Computational Thinking: Puzzling Tours The Knight’s Tour puzzle The Tour Guide puzzle Explore abstraction and representation

Puzzling tours

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Three puzzles

Find a way for a knight to visit every square on a board exactly once, and then solve a problem for a city tour guide. In doing so, find out what computational thinking is all about. See how algorithms are at its heart, allowing computer scientists to solve a problem once, and then - as long as they have checked it carefully - avoid having to think about it ever again. See why computer scientists think hiding things makes their life easier, especially when they find a good way to

represent information, and how an ability to match patterns lets the lazy computer scientist do no more work than absolutely necessary. Oh, and finish off by advising a tourist information centre using some logical thinking. Perhaps surprisingly, computer science is not just about computers: it is about computation, and that crops up in all sorts of situations. Above all, it is about thinking in a completely different way.

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The Knight’s Tour puzzle In the Knight’s Tour puzzle, a single chess knight is able to move on a small, cross-shaped board. A knight can move two spaces in one direction and then move one square at right angles, or vice versa as shown. It jumps to the new square without visiting any in between, and must always land on a square on the board.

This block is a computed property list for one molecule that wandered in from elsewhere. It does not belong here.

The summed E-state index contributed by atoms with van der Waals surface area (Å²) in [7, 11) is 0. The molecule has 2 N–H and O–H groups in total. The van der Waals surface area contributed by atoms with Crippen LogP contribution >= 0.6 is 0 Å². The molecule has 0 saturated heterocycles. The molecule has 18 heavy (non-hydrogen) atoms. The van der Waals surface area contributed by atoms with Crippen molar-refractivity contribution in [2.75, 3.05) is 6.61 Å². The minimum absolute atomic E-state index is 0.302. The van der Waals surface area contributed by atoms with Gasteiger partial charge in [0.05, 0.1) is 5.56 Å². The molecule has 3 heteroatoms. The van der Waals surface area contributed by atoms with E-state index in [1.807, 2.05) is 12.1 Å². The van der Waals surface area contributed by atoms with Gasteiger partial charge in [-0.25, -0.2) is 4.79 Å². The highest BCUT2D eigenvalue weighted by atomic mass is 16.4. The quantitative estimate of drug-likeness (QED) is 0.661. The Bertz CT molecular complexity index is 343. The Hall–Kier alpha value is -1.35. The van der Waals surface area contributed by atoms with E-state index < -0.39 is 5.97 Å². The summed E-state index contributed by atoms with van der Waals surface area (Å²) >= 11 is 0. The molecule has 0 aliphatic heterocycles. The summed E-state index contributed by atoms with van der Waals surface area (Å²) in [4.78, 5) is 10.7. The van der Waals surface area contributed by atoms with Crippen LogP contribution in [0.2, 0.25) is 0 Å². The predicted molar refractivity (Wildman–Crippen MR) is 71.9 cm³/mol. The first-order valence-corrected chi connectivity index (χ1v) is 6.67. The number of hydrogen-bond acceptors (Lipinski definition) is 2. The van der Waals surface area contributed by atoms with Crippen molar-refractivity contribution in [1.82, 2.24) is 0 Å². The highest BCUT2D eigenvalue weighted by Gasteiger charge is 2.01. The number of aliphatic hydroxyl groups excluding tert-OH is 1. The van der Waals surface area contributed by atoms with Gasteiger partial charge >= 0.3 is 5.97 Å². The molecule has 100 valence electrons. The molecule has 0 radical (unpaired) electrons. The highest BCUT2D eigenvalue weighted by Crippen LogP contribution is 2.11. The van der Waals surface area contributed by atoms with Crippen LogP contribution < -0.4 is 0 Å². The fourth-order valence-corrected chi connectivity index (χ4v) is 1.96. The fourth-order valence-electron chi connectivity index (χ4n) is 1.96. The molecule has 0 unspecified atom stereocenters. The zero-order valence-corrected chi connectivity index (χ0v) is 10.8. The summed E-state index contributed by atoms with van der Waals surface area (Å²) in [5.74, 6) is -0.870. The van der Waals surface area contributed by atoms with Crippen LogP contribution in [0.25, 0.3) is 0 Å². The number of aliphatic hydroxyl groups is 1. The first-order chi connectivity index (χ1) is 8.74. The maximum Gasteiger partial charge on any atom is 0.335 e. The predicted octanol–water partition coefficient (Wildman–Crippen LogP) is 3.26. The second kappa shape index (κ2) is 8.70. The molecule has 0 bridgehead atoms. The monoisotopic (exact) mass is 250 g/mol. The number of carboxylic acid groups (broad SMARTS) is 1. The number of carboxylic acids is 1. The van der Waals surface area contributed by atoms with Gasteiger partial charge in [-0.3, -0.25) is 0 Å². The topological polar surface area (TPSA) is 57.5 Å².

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You must find a sequence of moves that starts from square 1, visits every square exactly once by making a knight’s moves, and finishes where it started.

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Possible first moves on the Knight’s Tour

Solve it!

Try to solve the Knight’s Tour puzzle and time yourself to see how long it takes you. You must do more than just get the knight to do a correct tour, though: you must find an algorithmic solution. That means more than just moving the piece around the board. You must record the series of moves that works: that is, you must write an algorithm that solves the puzzle. Your algorithm could just be written as a list of the numbers of the squares to visit in the order they should be visited. Or you could write the algorithm as a series of commands like: ‘move from square 1 to square 9’- it’s up to you. Once you have an algorithm that works, double check that it really is a solution by trying it out. Follow your instructions, marking the squares as the knight visits them. That way, you can be sure that it doesn’t break the rules: that it visits every square exactly once.

If you solve the puzzle, then well done! If you can’t, don’t worry – we will see how to make it easier to do later. Algorithmic thinking This puzzle involves two skills that matter to computer scientists, two aspects of what they call computational thinking: algorithmic thinking and evaluation. Algorithmic thinking is based on the idea that we only have a solution to a problem when we have an algorithm that can do it. If we do have an algorithm, then we can write a program to do it. Computer programs are just algorithms written out in a programming language. Evaluation is about checking algorithms really do work – if you are going to get a computer to do things for you, you need to check in advance that the instructions you give them will do the right thing. Always. We will see later that problems like this involve several more computational thinking skills, but first, let’s try a simpler puzzle.

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The Tour Guide puzzle You are a hotel tour guide. Tourists staying in your hotel expect to be taken on a tour visiting all the city’s attractions. You have been given a